If you're happy but no one on social media knows it, are you really happy? Like, if you're happy but no one on Instagram can see you physically twirling around like a maniac inside a room full of confetti or rapturously cramming a rainbow-colored grilled cheese sandwich into your maw — is anyone going to buy for a motherfucking second that you're living your best life and that you're truly #blessed?
A building in the Arts District has already been painted a garishly gleeful shade of yellow in preparation for the Nov. 20 opening of a pop-up experience called Happy Place. According to a media release, the 20,000-square-foot space will be “filled with smiles, laughs, one-of-a-kind installations, multisensory immersive rooms, and a whole lot of SELFIE moments that you don’t want to miss!”
Besides the confetti room and the rainbow grilled cheeses — “to make sure your stomach is also smiling!” (yikes) — Happy Place will incorporate a massive high-heeled shoe made out of a million candies, a giant birthday cake, a backyard with a lemonade stand and lawn games, and a sculptural installation called Paradise Room by artist Steve Harrington. As of late last week, Harrington was the only participating artist the PR folks could name besides creative director Butch Allen, who has executed lighting design for huge bands like No Doubt and Paramore.
If there were any question what the pop-up's primary purpose is, the release adds: “Capturing amazing pictures for your social media followers and sharing the happiness is highly encouraged.”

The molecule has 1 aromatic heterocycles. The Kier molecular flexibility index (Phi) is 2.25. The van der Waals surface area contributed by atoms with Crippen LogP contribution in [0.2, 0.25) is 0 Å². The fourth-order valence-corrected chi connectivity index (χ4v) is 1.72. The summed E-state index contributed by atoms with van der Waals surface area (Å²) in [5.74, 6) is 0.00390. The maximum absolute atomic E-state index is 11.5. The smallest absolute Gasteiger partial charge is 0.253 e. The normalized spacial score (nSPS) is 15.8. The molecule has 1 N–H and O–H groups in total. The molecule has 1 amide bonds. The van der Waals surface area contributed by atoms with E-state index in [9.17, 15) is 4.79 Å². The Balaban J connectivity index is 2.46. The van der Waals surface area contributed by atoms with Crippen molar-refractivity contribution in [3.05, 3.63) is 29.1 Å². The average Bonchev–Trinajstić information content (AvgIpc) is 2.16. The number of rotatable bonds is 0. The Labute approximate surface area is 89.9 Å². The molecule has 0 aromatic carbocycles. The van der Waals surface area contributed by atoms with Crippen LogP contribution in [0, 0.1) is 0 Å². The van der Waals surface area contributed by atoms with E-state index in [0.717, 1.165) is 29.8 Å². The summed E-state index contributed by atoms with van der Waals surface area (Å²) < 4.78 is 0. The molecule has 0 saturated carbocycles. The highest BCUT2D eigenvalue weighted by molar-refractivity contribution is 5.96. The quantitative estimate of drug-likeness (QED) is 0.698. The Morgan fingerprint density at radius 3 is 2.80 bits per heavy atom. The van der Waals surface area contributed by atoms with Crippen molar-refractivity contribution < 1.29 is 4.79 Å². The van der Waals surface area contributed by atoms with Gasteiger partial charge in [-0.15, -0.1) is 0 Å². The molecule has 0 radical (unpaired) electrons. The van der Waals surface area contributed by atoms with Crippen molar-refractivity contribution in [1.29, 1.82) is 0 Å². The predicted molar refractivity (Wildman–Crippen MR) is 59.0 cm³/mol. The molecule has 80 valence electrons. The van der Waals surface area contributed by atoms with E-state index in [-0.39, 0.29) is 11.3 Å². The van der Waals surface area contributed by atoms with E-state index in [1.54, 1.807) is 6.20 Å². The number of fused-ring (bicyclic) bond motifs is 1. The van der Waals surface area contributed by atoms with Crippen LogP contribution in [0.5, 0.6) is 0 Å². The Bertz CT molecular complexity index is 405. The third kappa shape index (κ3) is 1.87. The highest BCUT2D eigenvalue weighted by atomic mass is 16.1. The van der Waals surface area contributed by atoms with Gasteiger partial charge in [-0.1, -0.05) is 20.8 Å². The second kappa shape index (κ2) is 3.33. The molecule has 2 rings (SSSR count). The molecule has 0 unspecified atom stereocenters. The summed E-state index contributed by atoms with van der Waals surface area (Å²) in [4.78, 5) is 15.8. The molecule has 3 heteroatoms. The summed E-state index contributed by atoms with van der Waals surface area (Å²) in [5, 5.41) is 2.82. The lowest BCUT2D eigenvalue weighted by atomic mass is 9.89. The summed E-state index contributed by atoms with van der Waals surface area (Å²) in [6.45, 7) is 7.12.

Because social media is a ravenous beast that feeds on selfies the way Audrey II fed on human blood in Little Shop of Horrors and because millennials have turned overt happiness into cultural capital using those platforms, Happy Place is the latest in a series of “experiences” specifically crafted for Instagrammability. These have run the gamut from actual art exhibits like 14th Factory to overt brand promotions like 29 Rooms to balls-to-the-wall sensory overloads like the Museum of Ice Cream, which had a draw too powerful for even Beyoncé to resist.
Last week, the L.A. Times published a tepid-bordering-on-unfavorable review of the Broad's actual art exhibit, “Yayoi Kusama: Infinity Mirrors.” For all the excitement surrounding the show — which features six of the Japanese octogenarian's mirrored rooms, as well as abstract paintings, sculptures and groovy black-and-white photos of her public interventions — it left critic Christopher Knight feeling empty, a flashy meal with little nourishment. His distaste seemed to be enhanced by the work's intrinsic Instagrammability, inadvertent though it may be. (Kusama created her first infinity mirrored room, Phalli's Field, roughly 40 years before the advent of the smartphone.)
Knight wrote, “Selfies taken inside the mirrored rooms are all over Instagram and other social media. The most interesting feature of the rooms is that looking at the ubiquitous photos of them is as fulfilling as actually being there — which may be a first for art. (It may also relieve those unable to snare tickets to the show.) Small surprise: Kusama turns out to be an unwitting pioneer of art fabricated to be photographed.”
Art fabricated to be photographed certainly can be dull. How can you truly enjoy art when you're focused on creating the perfect image of it? But to the credit of the people behind Happy Place, it's not being represented as an art exhibit or, say, a “museum” of happiness. In fact it practically revels in its own lack of depth — don't think, just smile for the camera and have another grilled cheese.
Happy Place, 1242 Palmetto St., downtown; Nov. 20-Jan. 7; $28.50. happyplace.me.